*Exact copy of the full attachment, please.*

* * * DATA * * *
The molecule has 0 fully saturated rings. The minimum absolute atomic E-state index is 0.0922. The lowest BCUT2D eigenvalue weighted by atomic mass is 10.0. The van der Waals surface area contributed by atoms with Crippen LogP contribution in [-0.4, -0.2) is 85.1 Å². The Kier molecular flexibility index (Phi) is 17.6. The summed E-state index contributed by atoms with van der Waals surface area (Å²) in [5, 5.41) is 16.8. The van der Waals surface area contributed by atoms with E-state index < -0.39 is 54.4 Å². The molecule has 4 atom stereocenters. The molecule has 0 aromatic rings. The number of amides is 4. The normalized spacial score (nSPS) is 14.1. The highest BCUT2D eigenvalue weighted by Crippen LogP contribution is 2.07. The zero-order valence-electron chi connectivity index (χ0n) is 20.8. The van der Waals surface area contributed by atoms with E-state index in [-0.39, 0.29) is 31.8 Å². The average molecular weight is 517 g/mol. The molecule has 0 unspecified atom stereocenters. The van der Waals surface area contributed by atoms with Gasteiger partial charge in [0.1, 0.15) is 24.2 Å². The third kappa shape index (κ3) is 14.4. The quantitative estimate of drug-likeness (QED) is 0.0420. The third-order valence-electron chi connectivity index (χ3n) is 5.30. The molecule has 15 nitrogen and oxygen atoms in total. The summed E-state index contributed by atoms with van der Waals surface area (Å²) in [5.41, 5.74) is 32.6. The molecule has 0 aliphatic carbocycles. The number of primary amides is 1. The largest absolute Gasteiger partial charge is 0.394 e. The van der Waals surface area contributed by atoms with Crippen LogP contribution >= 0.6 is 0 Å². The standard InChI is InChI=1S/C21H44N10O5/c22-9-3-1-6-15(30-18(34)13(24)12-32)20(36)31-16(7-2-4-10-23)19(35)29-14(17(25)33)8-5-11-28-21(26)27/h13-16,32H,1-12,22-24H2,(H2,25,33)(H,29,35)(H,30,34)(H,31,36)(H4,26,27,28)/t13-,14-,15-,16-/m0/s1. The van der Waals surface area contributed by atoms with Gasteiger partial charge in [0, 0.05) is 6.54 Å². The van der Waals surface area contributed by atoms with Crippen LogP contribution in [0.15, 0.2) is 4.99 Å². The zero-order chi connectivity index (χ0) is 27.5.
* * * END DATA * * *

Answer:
The molecule has 0 fully saturated rings. The minimum absolute atomic E-state index is 0.0922. The lowest BCUT2D eigenvalue weighted by atomic mass is 10.0. The van der Waals surface area contributed by atoms with Crippen LogP contribution in [-0.4, -0.2) is 85.1 Å². The Kier molecular flexibility index (Phi) is 17.6. The summed E-state index contributed by atoms with van der Waals surface area (Å²) in [5, 5.41) is 16.8. The van der Waals surface area contributed by atoms with E-state index < -0.39 is 54.4 Å². The molecule has 4 atom stereocenters. The molecule has 0 aromatic rings. The number of amides is 4. The normalized spacial score (nSPS) is 14.1. The highest BCUT2D eigenvalue weighted by Crippen LogP contribution is 2.07. The zero-order valence-electron chi connectivity index (χ0n) is 20.8. The van der Waals surface area contributed by atoms with E-state index in [-0.39, 0.29) is 31.8 Å². The average molecular weight is 517 g/mol. The molecule has 0 unspecified atom stereocenters. The van der Waals surface area contributed by atoms with Gasteiger partial charge in [0.1, 0.15) is 24.2 Å². The third kappa shape index (κ3) is 14.4. The quantitative estimate of drug-likeness (QED) is 0.0420. The third-order valence-electron chi connectivity index (χ3n) is 5.30. The molecule has 15 nitrogen and oxygen atoms in total. The summed E-state index contributed by atoms with van der Waals surface area (Å²) in [5.41, 5.74) is 32.6. The molecule has 0 aliphatic carbocycles. The number of primary amides is 1. The largest absolute Gasteiger partial charge is 0.394 e. The van der Waals surface area contributed by atoms with Crippen LogP contribution >= 0.6 is 0 Å². The standard InChI is InChI=1S/C21H44N10O5/c22-9-3-1-6-15(30-18(34)13(24)12-32)20(36)31-16(7-2-4-10-23)19(35)29-14(17(25)33)8-5-11-28-21(26)27/h13-16,32H,1-12,22-24H2,(H2,25,33)(H,29,35)(H,30,34)(H,31,36)(H4,26,27,28)/t13-,14-,15-,16-/m0/s1. The van der Waals surface area contributed by atoms with Gasteiger partial charge in [0, 0.05) is 6.54 Å². The van der Waals surface area contributed by atoms with Crippen LogP contribution in [0.15, 0.2) is 4.99 Å². The zero-order chi connectivity index (χ0) is 27.5.